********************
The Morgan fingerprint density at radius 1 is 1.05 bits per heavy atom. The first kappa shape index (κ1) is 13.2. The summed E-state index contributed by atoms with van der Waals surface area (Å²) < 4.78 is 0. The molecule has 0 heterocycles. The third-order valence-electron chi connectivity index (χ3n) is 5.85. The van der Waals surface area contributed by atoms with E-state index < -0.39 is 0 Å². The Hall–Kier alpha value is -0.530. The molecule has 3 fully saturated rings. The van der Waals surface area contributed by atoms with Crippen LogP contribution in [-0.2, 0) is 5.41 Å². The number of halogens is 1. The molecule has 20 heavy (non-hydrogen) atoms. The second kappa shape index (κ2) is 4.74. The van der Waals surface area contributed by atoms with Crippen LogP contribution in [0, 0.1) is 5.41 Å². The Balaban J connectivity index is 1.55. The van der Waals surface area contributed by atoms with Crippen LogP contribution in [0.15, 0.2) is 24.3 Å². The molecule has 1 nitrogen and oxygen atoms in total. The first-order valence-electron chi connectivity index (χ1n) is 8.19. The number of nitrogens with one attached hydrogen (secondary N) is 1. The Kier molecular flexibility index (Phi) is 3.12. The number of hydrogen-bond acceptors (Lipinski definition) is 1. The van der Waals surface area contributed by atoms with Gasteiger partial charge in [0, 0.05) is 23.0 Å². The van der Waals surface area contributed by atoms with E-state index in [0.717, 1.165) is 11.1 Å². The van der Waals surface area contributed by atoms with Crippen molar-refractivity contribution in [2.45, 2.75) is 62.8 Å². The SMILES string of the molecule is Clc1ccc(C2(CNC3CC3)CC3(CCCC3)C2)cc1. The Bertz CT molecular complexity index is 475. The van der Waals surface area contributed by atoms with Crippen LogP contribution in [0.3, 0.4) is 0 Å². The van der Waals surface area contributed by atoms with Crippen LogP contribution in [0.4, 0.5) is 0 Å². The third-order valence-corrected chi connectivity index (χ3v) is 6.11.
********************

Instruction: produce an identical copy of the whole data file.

The Morgan fingerprint density at radius 1 is 1.05 bits per heavy atom. The first kappa shape index (κ1) is 13.2. The summed E-state index contributed by atoms with van der Waals surface area (Å²) < 4.78 is 0. The molecule has 0 heterocycles. The third-order valence-electron chi connectivity index (χ3n) is 5.85. The van der Waals surface area contributed by atoms with E-state index < -0.39 is 0 Å². The Hall–Kier alpha value is -0.530. The molecule has 3 fully saturated rings. The van der Waals surface area contributed by atoms with Crippen LogP contribution in [-0.2, 0) is 5.41 Å². The number of halogens is 1. The molecule has 20 heavy (non-hydrogen) atoms. The second kappa shape index (κ2) is 4.74. The van der Waals surface area contributed by atoms with Crippen LogP contribution in [0, 0.1) is 5.41 Å². The Balaban J connectivity index is 1.55. The van der Waals surface area contributed by atoms with Crippen LogP contribution in [0.15, 0.2) is 24.3 Å². The molecule has 1 nitrogen and oxygen atoms in total. The first-order valence-electron chi connectivity index (χ1n) is 8.19. The number of nitrogens with one attached hydrogen (secondary N) is 1. The Kier molecular flexibility index (Phi) is 3.12. The number of hydrogen-bond acceptors (Lipinski definition) is 1. The van der Waals surface area contributed by atoms with Gasteiger partial charge in [0, 0.05) is 23.0 Å². The van der Waals surface area contributed by atoms with E-state index in [0.717, 1.165) is 11.1 Å². The van der Waals surface area contributed by atoms with Crippen molar-refractivity contribution in [2.45, 2.75) is 62.8 Å². The SMILES string of the molecule is Clc1ccc(C2(CNC3CC3)CC3(CCCC3)C2)cc1. The Bertz CT molecular complexity index is 475. The van der Waals surface area contributed by atoms with Crippen LogP contribution in [0.3, 0.4) is 0 Å². The van der Waals surface area contributed by atoms with Crippen LogP contribution in [0.4, 0.5) is 0 Å². The third-order valence-corrected chi connectivity index (χ3v) is 6.11.